Scavenging Ooze kind of got cast to the wayside for a bit in the wake of all the mono-blue devotion decks, but this card still made a strong appearance in the decks that did play Green. It is also a popular card in Standard, being played in a least 25% of the decks in the format. It will be a strong Standard role player throughout its life in the format. If you have Scavenging Ooze, hold on to them for now because they will only increase in price as they get harder to find. M14 is going to be scarce by winter.

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Mutavault

Another format staple that has been quietly pervasive. Not only did this show up in the mono-blue devotion deck as a three-of, but many decks played four copies. Like Scavenging Ooze, as M14 becomes harder to find Mutavault will increase in price to match the demand.

 

Thoughtseize

Thoughtseize is another format staple that was lost in the excitement of the weekend. This card is very closely approaching the $15 buy-in point that a lot of people are waiting on. If you look hard enough, you can find copies that are currently hovering close to $16 on some sites. I think that it is very close to the time to start going in big on Thoughtseize. At one point this card was $70 because of the heavy play that it sees in Modern and Legacy. You cannot go wrong picking up Thoughtseize in the near future because like Mutavault and Scavenging Ooze, it only has one direction to go.

 

 Temple of AbandonTemple of DeceitTemple of Mystery

Temple of TriumphTemple of Silence

Similar to Thoughtseize, the time to start picking up the Scry lands is soon approaching. In the wave of all the Devotion madness the dual lands of Theros have been sitting on the sidelines. I believe that the scry lands will start seeing more play moving forward because people are going to try and tweak their Devotion decks to include splash colors. The three-color goodstuff decks will also continue to exist, and will need their color fixing as well.

Pure Speculation

I want to talk about a few “wildcards” and their potential. These cards could be sleeper hits that see a significant price increase if the Standard metagame adopts them as tools that can be used in the new format.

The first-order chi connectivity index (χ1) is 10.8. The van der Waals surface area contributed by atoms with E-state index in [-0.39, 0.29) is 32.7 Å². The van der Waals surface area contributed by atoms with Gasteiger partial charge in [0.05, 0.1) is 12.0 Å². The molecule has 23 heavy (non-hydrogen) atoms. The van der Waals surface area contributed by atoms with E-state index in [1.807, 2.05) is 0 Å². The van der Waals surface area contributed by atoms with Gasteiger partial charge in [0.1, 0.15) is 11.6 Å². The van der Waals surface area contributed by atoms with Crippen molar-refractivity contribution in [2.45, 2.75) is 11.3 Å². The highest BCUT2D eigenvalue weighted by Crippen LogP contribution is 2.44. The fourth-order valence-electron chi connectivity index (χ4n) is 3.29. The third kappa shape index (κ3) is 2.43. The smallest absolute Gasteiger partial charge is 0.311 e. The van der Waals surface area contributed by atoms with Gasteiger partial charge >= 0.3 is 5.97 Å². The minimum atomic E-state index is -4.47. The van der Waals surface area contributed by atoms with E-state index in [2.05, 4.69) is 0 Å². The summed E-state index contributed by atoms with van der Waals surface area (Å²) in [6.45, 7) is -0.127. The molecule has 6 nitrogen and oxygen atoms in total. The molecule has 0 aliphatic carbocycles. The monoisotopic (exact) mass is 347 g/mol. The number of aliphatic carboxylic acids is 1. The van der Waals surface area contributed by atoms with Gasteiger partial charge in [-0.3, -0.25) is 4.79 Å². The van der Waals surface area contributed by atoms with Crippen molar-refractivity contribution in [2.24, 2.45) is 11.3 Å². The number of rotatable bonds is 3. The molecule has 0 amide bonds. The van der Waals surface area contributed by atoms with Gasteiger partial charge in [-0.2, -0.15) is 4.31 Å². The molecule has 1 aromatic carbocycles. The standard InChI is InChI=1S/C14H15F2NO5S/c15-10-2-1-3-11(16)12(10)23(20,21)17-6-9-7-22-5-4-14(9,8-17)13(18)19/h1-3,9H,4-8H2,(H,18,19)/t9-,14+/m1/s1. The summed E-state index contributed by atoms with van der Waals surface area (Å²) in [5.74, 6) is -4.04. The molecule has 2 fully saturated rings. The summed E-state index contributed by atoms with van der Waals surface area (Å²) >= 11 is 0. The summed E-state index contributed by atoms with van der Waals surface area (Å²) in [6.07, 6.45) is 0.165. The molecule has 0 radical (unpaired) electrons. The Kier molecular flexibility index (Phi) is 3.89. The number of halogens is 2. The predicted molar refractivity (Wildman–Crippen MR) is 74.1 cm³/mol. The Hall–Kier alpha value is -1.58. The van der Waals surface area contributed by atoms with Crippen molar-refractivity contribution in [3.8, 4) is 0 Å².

Skylasher

Skylasher could see a surprising amount of play moving forward, and at $0.30 this makes my speculator senses tingle. Last season, Skylasher was a bit too late to the party to properly deal with Delver of Secrets. At the time it was printed, the Delver decks had fallen out of favor, and instead people were playing powerhouse Flash decks that utilized Sphinx’s Revelation, or Bant Hexproof decks that consisted of creatures with flying, unblockability, trample, or a combination thereof.

Now that mono-blue is back in Standard, Skylasher could come out of the woodwork as a way to deal with the mono-blue devotion decks. I like this spec better than Mistcutter Hydra because even though Mistcutter could also see play, Skylasher has a better chance of increasing in price as Dragon’s Maze wasn’t opened much and Mistcutter Hyrdra will continue to be opened for quite a while longer.

 

Cyclonic Rift

I’ve always liked Cyclonic Rift as a speculation target. At the very least it is a great casual card that will see a lot of play in Commander, as it is one of the best blue sweepers in the format. However, it has been getting a lot of press in Standard recently because of mono-blue. I think that it could have a life outside of this deck as well. It could definitely find a home in future ramp strategies. For example, with a Prophet of Kruphix you can tap out for large spells on your turn and then on your opponents turn cast an overloaded Rift. 

 

Prophet of Kruphix

Speaking of which, Prophet of Kruphix is another great speculation target because it is currently hovering around $1.50 and I don’t think it can go much lower. This is another card that could have Standard applications in addition to being a popular casual card that will see play in Commander for years to come.

 

Arbor Colossus